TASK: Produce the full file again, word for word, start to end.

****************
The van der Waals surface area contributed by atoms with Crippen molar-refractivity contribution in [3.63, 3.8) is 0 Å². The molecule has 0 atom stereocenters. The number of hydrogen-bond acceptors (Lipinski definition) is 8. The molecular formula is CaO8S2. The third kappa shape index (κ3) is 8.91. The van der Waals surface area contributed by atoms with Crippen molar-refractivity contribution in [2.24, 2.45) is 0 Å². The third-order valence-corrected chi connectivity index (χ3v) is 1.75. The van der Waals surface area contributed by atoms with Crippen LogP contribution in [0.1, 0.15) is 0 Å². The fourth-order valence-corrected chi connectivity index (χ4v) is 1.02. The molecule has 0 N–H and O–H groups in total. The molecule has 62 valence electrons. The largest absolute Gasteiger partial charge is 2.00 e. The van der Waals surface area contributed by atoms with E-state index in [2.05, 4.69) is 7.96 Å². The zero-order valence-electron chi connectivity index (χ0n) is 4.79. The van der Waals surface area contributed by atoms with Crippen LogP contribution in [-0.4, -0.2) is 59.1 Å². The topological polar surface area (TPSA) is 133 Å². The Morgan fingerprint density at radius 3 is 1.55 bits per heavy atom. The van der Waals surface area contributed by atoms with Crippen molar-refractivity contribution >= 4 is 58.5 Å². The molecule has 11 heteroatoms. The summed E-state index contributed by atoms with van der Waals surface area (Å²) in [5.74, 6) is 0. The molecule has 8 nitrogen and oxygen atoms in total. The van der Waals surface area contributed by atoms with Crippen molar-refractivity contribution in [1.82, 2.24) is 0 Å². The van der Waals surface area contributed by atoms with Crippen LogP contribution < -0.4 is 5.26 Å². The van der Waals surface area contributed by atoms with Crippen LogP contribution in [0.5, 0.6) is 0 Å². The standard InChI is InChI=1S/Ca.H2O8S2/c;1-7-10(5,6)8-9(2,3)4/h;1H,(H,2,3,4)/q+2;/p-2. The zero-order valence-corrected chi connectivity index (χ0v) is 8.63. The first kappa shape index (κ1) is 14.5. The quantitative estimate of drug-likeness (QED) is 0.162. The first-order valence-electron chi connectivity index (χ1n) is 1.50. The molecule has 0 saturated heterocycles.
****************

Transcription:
The van der Waals surface area contributed by atoms with Crippen molar-refractivity contribution in [3.63, 3.8) is 0 Å². The molecule has 0 atom stereocenters. The number of hydrogen-bond acceptors (Lipinski definition) is 8. The molecular formula is CaO8S2. The third kappa shape index (κ3) is 8.91. The van der Waals surface area contributed by atoms with Crippen molar-refractivity contribution in [2.24, 2.45) is 0 Å². The third-order valence-corrected chi connectivity index (χ3v) is 1.75. The van der Waals surface area contributed by atoms with Crippen LogP contribution in [0.1, 0.15) is 0 Å². The fourth-order valence-corrected chi connectivity index (χ4v) is 1.02. The molecule has 0 N–H and O–H groups in total. The molecule has 62 valence electrons. The largest absolute Gasteiger partial charge is 2.00 e. The van der Waals surface area contributed by atoms with E-state index in [2.05, 4.69) is 7.96 Å². The zero-order valence-electron chi connectivity index (χ0n) is 4.79. The van der Waals surface area contributed by atoms with Crippen LogP contribution in [-0.4, -0.2) is 59.1 Å². The topological polar surface area (TPSA) is 133 Å². The Morgan fingerprint density at radius 3 is 1.55 bits per heavy atom. The van der Waals surface area contributed by atoms with Crippen molar-refractivity contribution >= 4 is 58.5 Å². The molecule has 11 heteroatoms. The summed E-state index contributed by atoms with van der Waals surface area (Å²) in [5.74, 6) is 0. The molecule has 8 nitrogen and oxygen atoms in total. The van der Waals surface area contributed by atoms with Crippen molar-refractivity contribution in [1.82, 2.24) is 0 Å². The van der Waals surface area contributed by atoms with Crippen LogP contribution < -0.4 is 5.26 Å². The van der Waals surface area contributed by atoms with Crippen LogP contribution in [0.5, 0.6) is 0 Å². The standard InChI is InChI=1S/Ca.H2O8S2/c;1-7-10(5,6)8-9(2,3)4/h;1H,(H,2,3,4)/q+2;/p-2. The zero-order valence-corrected chi connectivity index (χ0v) is 8.63. The first kappa shape index (κ1) is 14.5. The quantitative estimate of drug-likeness (QED) is 0.162. The first-order valence-electron chi connectivity index (χ1n) is 1.50. The molecule has 0 saturated heterocycles.